beauty for ashes

On Wednesday I sat in the lounge room of a friend I’ve known for almost 20 years. 
She made me coffee, the same way she used to when we were teenagers and although we’ve not seen much of each other over the last handful of years, we were not strangers. 
Reflecting with her on the last two decades of our lives was the greatest gift, but I’ll be real; hindsight can be my greatest burden. Regret soaks into my skin like humid, stifling air. 
I wanted to grab my 17 year old self by the shoulders and shake her until her teeth rattled. 
I wanted to shout at her to dream bigger, and think further!
Sometimes the ache to go back and do things differently is overwhelming. 

And it’s easy to feel stuck with the choices that we made when we were younger, or be continually affected by the past. 
It reminded me of a line in the midst of the Imposition of Ashes; In the midst of life we are in death. 
Dust we are and to dust we shall return.
Life moves so quickly. It makes me dizzy and nauseous. 
It seems just yesterday this best friend and I were listening to Jewel, writing poetry and going to parties. Now, we’re child wrangling, and walking through the beautiful messes of marriage. 
The things we find the most difficult now, were once our hearts greatest desire. This kind of perspective, and wisdom comes from the relentlessness of time.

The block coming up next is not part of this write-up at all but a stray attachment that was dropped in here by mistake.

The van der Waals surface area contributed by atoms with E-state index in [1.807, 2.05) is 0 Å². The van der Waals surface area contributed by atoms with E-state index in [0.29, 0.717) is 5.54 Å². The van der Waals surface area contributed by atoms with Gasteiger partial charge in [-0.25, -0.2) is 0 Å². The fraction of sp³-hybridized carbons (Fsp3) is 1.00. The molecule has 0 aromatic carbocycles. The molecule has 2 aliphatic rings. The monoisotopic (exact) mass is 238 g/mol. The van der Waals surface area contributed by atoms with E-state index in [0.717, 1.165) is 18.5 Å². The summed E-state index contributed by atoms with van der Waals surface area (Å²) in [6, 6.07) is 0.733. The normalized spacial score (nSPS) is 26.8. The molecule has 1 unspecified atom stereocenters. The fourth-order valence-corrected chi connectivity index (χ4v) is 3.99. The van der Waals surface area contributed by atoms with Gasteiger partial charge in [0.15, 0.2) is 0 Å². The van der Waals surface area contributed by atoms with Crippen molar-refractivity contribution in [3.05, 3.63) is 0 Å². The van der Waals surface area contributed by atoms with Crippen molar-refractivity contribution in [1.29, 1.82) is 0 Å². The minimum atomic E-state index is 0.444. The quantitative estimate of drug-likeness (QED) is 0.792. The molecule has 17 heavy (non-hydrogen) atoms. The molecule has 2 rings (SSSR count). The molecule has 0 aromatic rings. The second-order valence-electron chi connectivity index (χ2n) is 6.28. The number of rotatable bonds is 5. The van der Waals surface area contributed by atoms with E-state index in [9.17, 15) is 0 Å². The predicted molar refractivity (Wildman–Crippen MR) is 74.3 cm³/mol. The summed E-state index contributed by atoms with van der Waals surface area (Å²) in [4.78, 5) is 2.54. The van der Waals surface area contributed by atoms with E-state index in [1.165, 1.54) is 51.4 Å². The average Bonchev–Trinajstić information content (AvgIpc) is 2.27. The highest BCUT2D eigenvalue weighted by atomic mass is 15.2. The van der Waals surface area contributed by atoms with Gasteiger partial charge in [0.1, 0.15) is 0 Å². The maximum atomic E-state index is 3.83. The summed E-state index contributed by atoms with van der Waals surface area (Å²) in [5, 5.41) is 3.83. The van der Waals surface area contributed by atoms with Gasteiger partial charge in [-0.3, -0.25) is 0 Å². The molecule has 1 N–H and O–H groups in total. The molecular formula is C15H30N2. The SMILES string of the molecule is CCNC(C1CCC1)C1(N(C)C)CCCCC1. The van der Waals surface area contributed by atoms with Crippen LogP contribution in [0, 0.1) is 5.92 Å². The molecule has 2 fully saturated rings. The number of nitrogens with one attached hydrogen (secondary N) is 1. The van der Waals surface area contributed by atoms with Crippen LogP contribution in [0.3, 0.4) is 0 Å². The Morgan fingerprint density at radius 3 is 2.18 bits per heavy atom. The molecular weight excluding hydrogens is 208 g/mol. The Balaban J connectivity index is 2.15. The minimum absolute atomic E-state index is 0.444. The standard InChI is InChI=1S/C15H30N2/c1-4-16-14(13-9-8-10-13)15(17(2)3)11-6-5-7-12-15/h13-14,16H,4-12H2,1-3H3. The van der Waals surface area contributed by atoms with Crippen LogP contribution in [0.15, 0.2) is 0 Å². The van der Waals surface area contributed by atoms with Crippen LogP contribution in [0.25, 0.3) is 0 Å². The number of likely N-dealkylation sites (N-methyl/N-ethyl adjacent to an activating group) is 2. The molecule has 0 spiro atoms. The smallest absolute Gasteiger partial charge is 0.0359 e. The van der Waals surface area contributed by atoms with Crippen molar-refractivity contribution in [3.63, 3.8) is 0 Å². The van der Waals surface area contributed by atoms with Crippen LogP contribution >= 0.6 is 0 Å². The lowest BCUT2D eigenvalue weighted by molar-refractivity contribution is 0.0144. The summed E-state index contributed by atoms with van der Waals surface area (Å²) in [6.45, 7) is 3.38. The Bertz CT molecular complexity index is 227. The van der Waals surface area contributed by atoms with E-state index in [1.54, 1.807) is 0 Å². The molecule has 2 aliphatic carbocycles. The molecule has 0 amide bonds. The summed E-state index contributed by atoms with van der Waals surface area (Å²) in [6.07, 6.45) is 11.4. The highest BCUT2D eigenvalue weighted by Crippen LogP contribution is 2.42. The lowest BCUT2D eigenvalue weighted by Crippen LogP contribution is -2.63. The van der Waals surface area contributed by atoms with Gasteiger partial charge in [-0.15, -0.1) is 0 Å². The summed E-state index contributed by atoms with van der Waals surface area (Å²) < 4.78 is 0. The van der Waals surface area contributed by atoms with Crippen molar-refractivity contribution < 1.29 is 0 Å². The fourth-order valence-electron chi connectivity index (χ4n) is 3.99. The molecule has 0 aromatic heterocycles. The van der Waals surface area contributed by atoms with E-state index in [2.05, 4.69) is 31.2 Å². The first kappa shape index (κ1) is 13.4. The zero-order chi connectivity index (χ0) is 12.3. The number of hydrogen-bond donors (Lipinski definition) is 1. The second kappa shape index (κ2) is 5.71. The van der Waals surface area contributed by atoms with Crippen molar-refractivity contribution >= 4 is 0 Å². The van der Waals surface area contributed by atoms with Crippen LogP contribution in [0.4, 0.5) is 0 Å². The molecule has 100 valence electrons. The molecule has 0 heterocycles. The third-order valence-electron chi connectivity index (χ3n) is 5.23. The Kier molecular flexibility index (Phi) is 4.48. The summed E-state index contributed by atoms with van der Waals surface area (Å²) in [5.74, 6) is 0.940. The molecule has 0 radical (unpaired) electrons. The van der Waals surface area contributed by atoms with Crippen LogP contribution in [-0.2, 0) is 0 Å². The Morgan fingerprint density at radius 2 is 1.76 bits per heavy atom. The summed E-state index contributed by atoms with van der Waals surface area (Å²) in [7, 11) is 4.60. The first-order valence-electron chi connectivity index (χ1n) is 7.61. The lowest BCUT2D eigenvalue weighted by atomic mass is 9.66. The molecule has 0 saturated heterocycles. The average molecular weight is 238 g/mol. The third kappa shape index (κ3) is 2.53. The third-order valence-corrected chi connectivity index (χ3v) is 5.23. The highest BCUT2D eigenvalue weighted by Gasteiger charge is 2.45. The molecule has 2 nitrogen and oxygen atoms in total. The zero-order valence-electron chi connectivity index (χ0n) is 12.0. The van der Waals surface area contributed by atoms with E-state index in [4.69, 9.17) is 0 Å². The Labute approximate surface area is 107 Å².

And while I know time marches on, and doesn’t still I can be still in it’s midst. 
And when I’m still I begin to realise that the unquenching thirst for what could have been, is really a thirst to know God. 
That the insatiable hunger for the life I once pictured, is actually pointing to an empty place only He can fill. 
And while I am here, trapped in this thing called time, I can slow my soul enough to cease the hustle, forget what lies behind and keep my eyes fixed on what is ahead.

Over this Lent season I want to create in my life a rhythm of depth and slower pace. 
That my focus would be less on doing, and more on seeing, really seeing.
That I would see my shortfalls, and failures and acknowledge my need for Jesus. 
My heart would desire prayer, not platform. Spiritual disciplines would follow the natural ones. 

To all who mourn in Israel, he will give a crown of beauty for ashes, a joyous blessing instead of mourning, festive praise instead of despair. Isaiah 61:3

I believe the Master Craftsman of our lives creates beauty from our grief, from our regrets, from our failure. 
Then He gives us insight to walk the next steps of our journey well, if we stop still enough to listen.